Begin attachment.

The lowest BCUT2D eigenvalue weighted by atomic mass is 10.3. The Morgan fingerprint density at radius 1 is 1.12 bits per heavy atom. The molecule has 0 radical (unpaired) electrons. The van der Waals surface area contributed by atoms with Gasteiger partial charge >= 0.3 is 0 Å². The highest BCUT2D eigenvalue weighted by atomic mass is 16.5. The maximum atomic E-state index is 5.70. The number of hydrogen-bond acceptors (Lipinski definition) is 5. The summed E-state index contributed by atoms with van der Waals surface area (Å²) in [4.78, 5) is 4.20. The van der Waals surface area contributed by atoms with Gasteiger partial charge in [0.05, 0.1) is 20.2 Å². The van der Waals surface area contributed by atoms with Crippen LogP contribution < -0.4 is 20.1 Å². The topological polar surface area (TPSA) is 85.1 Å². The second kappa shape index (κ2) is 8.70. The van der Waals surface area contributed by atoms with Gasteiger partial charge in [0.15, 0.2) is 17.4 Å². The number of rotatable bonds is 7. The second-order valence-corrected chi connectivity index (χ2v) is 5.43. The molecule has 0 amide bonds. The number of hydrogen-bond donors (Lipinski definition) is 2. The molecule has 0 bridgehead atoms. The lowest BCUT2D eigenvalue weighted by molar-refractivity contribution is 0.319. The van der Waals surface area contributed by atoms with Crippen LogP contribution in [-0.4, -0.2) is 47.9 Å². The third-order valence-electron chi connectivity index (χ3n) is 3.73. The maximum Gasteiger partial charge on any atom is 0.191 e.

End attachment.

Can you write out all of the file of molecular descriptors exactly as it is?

The lowest BCUT2D eigenvalue weighted by atomic mass is 10.3. The Morgan fingerprint density at radius 1 is 1.12 bits per heavy atom. The molecule has 0 radical (unpaired) electrons. The van der Waals surface area contributed by atoms with Gasteiger partial charge >= 0.3 is 0 Å². The highest BCUT2D eigenvalue weighted by atomic mass is 16.5. The maximum atomic E-state index is 5.70. The number of hydrogen-bond acceptors (Lipinski definition) is 5. The summed E-state index contributed by atoms with van der Waals surface area (Å²) in [4.78, 5) is 4.20. The van der Waals surface area contributed by atoms with Gasteiger partial charge in [0.05, 0.1) is 20.2 Å². The van der Waals surface area contributed by atoms with Crippen LogP contribution < -0.4 is 20.1 Å². The topological polar surface area (TPSA) is 85.1 Å². The second kappa shape index (κ2) is 8.70. The van der Waals surface area contributed by atoms with Gasteiger partial charge in [0.15, 0.2) is 17.4 Å². The number of rotatable bonds is 7. The second-order valence-corrected chi connectivity index (χ2v) is 5.43. The molecule has 0 amide bonds. The number of hydrogen-bond donors (Lipinski definition) is 2. The molecule has 0 bridgehead atoms. The lowest BCUT2D eigenvalue weighted by molar-refractivity contribution is 0.319. The van der Waals surface area contributed by atoms with Crippen LogP contribution in [-0.4, -0.2) is 47.9 Å². The third-order valence-electron chi connectivity index (χ3n) is 3.73. The maximum Gasteiger partial charge on any atom is 0.191 e.